The evil eye has received considerable attention in the literature of disciplines as diverse as anthropology and medicine. Researchers have attempted to identify and explain this essentially ambiguous and variable phenomenon from a number of perspectives - as a culture-bound syndrome, an idiom of distress, a mechanism of social control, and a representation of psychobiological fear. In Mal'uocchiu: Ambiguity, Evil Eye, and the Language of Distress, Sam Migliore shifts the focus of discussion from paradigms to a practical examination of how people use the notion of the evil eye in a variety of sociocultural contexts, particularly in various aspects of Sicilian-Canadian culture and experience.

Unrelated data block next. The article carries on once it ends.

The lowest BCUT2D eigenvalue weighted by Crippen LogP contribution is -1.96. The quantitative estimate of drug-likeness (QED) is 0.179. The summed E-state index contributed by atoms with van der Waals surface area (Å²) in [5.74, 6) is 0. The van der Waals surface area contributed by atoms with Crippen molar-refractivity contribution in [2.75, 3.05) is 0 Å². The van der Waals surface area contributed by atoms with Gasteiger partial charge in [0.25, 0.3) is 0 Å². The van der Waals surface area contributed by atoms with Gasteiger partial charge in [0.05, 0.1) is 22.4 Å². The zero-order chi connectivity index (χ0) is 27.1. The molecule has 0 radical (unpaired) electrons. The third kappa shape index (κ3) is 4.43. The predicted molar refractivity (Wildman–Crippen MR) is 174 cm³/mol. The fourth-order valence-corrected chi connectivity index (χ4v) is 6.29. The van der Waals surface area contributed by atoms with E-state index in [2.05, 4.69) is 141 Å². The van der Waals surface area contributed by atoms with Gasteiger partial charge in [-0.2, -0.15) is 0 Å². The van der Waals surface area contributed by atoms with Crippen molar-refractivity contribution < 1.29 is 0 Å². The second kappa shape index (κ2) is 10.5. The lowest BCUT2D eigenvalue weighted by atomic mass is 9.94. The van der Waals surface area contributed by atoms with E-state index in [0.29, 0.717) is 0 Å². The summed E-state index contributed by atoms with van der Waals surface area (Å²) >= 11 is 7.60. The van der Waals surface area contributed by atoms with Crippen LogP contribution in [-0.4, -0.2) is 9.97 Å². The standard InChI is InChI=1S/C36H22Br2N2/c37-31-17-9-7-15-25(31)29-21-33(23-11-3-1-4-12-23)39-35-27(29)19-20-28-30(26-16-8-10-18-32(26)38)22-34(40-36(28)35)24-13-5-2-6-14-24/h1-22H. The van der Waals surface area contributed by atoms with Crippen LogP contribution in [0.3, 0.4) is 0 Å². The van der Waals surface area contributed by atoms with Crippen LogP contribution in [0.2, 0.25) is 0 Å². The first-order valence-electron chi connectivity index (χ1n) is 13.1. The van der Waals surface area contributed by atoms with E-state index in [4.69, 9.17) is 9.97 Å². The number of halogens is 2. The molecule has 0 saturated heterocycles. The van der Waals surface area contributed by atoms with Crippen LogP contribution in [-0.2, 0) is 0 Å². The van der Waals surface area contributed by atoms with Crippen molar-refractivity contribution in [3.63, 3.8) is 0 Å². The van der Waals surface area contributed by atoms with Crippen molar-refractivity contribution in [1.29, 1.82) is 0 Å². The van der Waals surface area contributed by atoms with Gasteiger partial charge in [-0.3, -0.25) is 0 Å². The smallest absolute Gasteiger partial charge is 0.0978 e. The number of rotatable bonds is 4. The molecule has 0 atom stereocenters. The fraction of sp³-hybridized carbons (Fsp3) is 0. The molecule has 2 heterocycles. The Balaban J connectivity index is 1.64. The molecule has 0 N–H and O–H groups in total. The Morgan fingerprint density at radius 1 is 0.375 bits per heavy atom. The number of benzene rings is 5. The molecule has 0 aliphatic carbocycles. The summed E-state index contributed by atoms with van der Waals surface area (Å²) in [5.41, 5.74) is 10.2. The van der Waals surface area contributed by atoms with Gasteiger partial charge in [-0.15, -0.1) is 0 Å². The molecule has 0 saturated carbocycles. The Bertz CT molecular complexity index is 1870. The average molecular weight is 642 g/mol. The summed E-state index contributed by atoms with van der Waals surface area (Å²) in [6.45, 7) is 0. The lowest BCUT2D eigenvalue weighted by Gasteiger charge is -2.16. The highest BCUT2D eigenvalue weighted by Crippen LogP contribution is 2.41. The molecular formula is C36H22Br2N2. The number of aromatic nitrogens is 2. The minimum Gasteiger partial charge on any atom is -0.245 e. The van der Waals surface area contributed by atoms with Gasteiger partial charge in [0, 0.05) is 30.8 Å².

Drawing on the theories of Luigi Pirandello and Ludwig Wittgenstein, Migliore argues that mal'uocchiu, and by implication other folk constructs, is like a character in search of an author to give it 'form' or 'meaning.' The book begins by considering the indeterminate nature of the evil-eye complex. Migliore proposes that this indeterminacy allows people to create myriad alternative meanings and messages to define and make sense of their personal experiences. He then examines how the evil eye relates to Sicilian-Canadian conceptions of health and illness, and discusses treatment and prevention strategies. Throughout the study, the author blends context-setting, case studies, personal recollection, and interpretation to provide readers with an accessible, alternative look at the multifaceted nature of this folk tradition. His position as both an anthropologist and a community 'insider' affords him a unique perspective on the subject. This study will be essential reading for students of medical anthropology, religion, and ethnic studies.